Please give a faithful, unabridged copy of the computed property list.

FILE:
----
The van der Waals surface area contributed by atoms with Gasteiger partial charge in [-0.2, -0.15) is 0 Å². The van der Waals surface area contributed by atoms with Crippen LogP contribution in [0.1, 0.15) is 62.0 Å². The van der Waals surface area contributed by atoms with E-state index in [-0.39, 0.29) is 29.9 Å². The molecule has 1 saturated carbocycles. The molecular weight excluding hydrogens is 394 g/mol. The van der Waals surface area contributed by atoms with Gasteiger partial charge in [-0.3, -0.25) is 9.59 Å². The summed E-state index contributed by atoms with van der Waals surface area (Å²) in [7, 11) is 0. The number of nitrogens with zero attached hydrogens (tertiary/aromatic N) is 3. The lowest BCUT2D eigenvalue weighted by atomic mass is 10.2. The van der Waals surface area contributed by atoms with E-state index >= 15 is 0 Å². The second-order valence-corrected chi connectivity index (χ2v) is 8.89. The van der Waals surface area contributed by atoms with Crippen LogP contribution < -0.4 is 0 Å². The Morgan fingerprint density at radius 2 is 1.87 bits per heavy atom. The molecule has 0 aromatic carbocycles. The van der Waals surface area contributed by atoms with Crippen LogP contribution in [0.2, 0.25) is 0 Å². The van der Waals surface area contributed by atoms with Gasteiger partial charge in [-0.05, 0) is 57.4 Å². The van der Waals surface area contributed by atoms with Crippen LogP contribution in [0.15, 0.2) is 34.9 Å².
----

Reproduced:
The van der Waals surface area contributed by atoms with Gasteiger partial charge in [-0.2, -0.15) is 0 Å². The van der Waals surface area contributed by atoms with Crippen LogP contribution in [0.1, 0.15) is 62.0 Å². The van der Waals surface area contributed by atoms with E-state index in [-0.39, 0.29) is 29.9 Å². The molecule has 1 saturated carbocycles. The molecular weight excluding hydrogens is 394 g/mol. The van der Waals surface area contributed by atoms with Gasteiger partial charge in [-0.3, -0.25) is 9.59 Å². The summed E-state index contributed by atoms with van der Waals surface area (Å²) in [7, 11) is 0. The number of nitrogens with zero attached hydrogens (tertiary/aromatic N) is 3. The lowest BCUT2D eigenvalue weighted by atomic mass is 10.2. The van der Waals surface area contributed by atoms with E-state index >= 15 is 0 Å². The second-order valence-corrected chi connectivity index (χ2v) is 8.89. The van der Waals surface area contributed by atoms with Crippen LogP contribution < -0.4 is 0 Å². The Morgan fingerprint density at radius 2 is 1.87 bits per heavy atom. The molecule has 0 aromatic carbocycles. The van der Waals surface area contributed by atoms with Crippen LogP contribution in [0.2, 0.25) is 0 Å². The van der Waals surface area contributed by atoms with Gasteiger partial charge in [-0.05, 0) is 57.4 Å². The van der Waals surface area contributed by atoms with Crippen LogP contribution in [0.15, 0.2) is 34.9 Å².